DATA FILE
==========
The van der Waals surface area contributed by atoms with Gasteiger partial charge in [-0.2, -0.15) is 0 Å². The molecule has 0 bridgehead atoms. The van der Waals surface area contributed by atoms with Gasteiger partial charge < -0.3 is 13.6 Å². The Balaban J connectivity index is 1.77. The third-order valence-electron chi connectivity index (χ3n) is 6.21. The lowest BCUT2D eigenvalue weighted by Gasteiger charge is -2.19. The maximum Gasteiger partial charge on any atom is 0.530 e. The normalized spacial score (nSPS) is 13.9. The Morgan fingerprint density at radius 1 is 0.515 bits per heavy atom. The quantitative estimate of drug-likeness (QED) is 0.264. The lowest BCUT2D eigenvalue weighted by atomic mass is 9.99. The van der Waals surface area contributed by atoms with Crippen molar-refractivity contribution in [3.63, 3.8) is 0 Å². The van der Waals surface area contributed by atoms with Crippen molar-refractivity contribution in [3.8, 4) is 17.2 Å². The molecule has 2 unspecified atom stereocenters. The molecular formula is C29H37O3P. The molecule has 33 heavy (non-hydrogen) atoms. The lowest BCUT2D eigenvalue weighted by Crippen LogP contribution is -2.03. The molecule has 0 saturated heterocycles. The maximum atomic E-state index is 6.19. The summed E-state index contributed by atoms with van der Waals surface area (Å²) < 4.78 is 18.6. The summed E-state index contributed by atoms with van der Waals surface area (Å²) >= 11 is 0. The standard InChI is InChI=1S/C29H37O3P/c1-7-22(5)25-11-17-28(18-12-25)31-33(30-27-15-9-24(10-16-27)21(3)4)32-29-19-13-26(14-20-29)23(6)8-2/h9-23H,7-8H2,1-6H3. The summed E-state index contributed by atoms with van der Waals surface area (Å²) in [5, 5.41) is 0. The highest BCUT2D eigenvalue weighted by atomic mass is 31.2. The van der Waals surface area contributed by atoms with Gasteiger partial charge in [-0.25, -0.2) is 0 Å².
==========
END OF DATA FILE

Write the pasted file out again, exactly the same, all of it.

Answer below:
The van der Waals surface area contributed by atoms with Gasteiger partial charge in [-0.2, -0.15) is 0 Å². The molecule has 0 bridgehead atoms. The van der Waals surface area contributed by atoms with Gasteiger partial charge < -0.3 is 13.6 Å². The Balaban J connectivity index is 1.77. The third-order valence-electron chi connectivity index (χ3n) is 6.21. The lowest BCUT2D eigenvalue weighted by Gasteiger charge is -2.19. The maximum Gasteiger partial charge on any atom is 0.530 e. The normalized spacial score (nSPS) is 13.9. The Morgan fingerprint density at radius 1 is 0.515 bits per heavy atom. The quantitative estimate of drug-likeness (QED) is 0.264. The lowest BCUT2D eigenvalue weighted by atomic mass is 9.99. The van der Waals surface area contributed by atoms with Crippen molar-refractivity contribution in [3.63, 3.8) is 0 Å². The van der Waals surface area contributed by atoms with Crippen molar-refractivity contribution in [3.8, 4) is 17.2 Å². The molecule has 2 unspecified atom stereocenters. The molecular formula is C29H37O3P. The molecule has 33 heavy (non-hydrogen) atoms. The lowest BCUT2D eigenvalue weighted by Crippen LogP contribution is -2.03. The molecule has 0 saturated heterocycles. The maximum atomic E-state index is 6.19. The summed E-state index contributed by atoms with van der Waals surface area (Å²) < 4.78 is 18.6. The summed E-state index contributed by atoms with van der Waals surface area (Å²) >= 11 is 0. The standard InChI is InChI=1S/C29H37O3P/c1-7-22(5)25-11-17-28(18-12-25)31-33(30-27-15-9-24(10-16-27)21(3)4)32-29-19-13-26(14-20-29)23(6)8-2/h9-23H,7-8H2,1-6H3. The summed E-state index contributed by atoms with van der Waals surface area (Å²) in [5, 5.41) is 0. The highest BCUT2D eigenvalue weighted by atomic mass is 31.2. The van der Waals surface area contributed by atoms with Gasteiger partial charge in [-0.25, -0.2) is 0 Å².